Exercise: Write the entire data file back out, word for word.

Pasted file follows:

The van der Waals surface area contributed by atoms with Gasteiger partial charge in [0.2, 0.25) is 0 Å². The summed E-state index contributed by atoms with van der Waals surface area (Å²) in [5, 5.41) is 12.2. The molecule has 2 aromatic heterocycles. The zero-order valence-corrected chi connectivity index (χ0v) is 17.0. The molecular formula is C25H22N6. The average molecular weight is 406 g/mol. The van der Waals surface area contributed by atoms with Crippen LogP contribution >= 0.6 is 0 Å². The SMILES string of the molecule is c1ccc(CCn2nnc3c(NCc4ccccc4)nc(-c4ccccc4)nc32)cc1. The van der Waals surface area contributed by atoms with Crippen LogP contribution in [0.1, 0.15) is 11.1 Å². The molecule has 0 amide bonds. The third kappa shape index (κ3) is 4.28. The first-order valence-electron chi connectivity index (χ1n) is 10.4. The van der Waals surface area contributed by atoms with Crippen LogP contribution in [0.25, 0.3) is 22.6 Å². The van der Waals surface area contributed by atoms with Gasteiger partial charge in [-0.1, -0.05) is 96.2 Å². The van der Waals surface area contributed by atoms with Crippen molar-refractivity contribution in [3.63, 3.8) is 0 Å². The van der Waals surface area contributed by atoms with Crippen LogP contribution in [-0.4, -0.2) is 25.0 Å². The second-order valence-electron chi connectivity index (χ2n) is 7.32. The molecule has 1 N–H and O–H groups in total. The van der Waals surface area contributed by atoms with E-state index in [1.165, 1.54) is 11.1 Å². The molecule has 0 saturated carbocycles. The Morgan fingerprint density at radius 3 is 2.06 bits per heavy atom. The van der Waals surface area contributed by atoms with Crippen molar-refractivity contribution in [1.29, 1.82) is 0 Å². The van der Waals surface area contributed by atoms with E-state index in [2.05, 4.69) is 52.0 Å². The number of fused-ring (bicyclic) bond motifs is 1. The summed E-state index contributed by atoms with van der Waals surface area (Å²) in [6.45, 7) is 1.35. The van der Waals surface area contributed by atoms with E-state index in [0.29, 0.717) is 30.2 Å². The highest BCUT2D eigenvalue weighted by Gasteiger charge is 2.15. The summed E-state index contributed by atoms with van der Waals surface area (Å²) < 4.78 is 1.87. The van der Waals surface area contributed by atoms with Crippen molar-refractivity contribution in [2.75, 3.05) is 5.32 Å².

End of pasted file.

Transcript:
The van der Waals surface area contributed by atoms with Gasteiger partial charge in [0.2, 0.25) is 0 Å². The summed E-state index contributed by atoms with van der Waals surface area (Å²) in [5, 5.41) is 12.2. The molecule has 2 aromatic heterocycles. The zero-order valence-corrected chi connectivity index (χ0v) is 17.0. The molecular formula is C25H22N6. The average molecular weight is 406 g/mol. The van der Waals surface area contributed by atoms with Crippen LogP contribution >= 0.6 is 0 Å². The SMILES string of the molecule is c1ccc(CCn2nnc3c(NCc4ccccc4)nc(-c4ccccc4)nc32)cc1. The van der Waals surface area contributed by atoms with Crippen LogP contribution in [0.1, 0.15) is 11.1 Å². The molecule has 0 amide bonds. The third kappa shape index (κ3) is 4.28. The first-order valence-electron chi connectivity index (χ1n) is 10.4. The van der Waals surface area contributed by atoms with Crippen LogP contribution in [0.25, 0.3) is 22.6 Å². The van der Waals surface area contributed by atoms with Gasteiger partial charge in [-0.1, -0.05) is 96.2 Å². The van der Waals surface area contributed by atoms with Crippen molar-refractivity contribution in [3.63, 3.8) is 0 Å². The van der Waals surface area contributed by atoms with Crippen LogP contribution in [-0.4, -0.2) is 25.0 Å². The second-order valence-electron chi connectivity index (χ2n) is 7.32. The molecule has 1 N–H and O–H groups in total. The van der Waals surface area contributed by atoms with E-state index in [1.165, 1.54) is 11.1 Å². The molecule has 0 saturated carbocycles. The Morgan fingerprint density at radius 3 is 2.06 bits per heavy atom. The van der Waals surface area contributed by atoms with Crippen molar-refractivity contribution in [1.29, 1.82) is 0 Å². The van der Waals surface area contributed by atoms with E-state index in [2.05, 4.69) is 52.0 Å². The number of fused-ring (bicyclic) bond motifs is 1. The summed E-state index contributed by atoms with van der Waals surface area (Å²) in [6.45, 7) is 1.35. The van der Waals surface area contributed by atoms with E-state index in [0.29, 0.717) is 30.2 Å². The highest BCUT2D eigenvalue weighted by Gasteiger charge is 2.15. The summed E-state index contributed by atoms with van der Waals surface area (Å²) < 4.78 is 1.87. The van der Waals surface area contributed by atoms with Crippen molar-refractivity contribution in [2.75, 3.05) is 5.32 Å².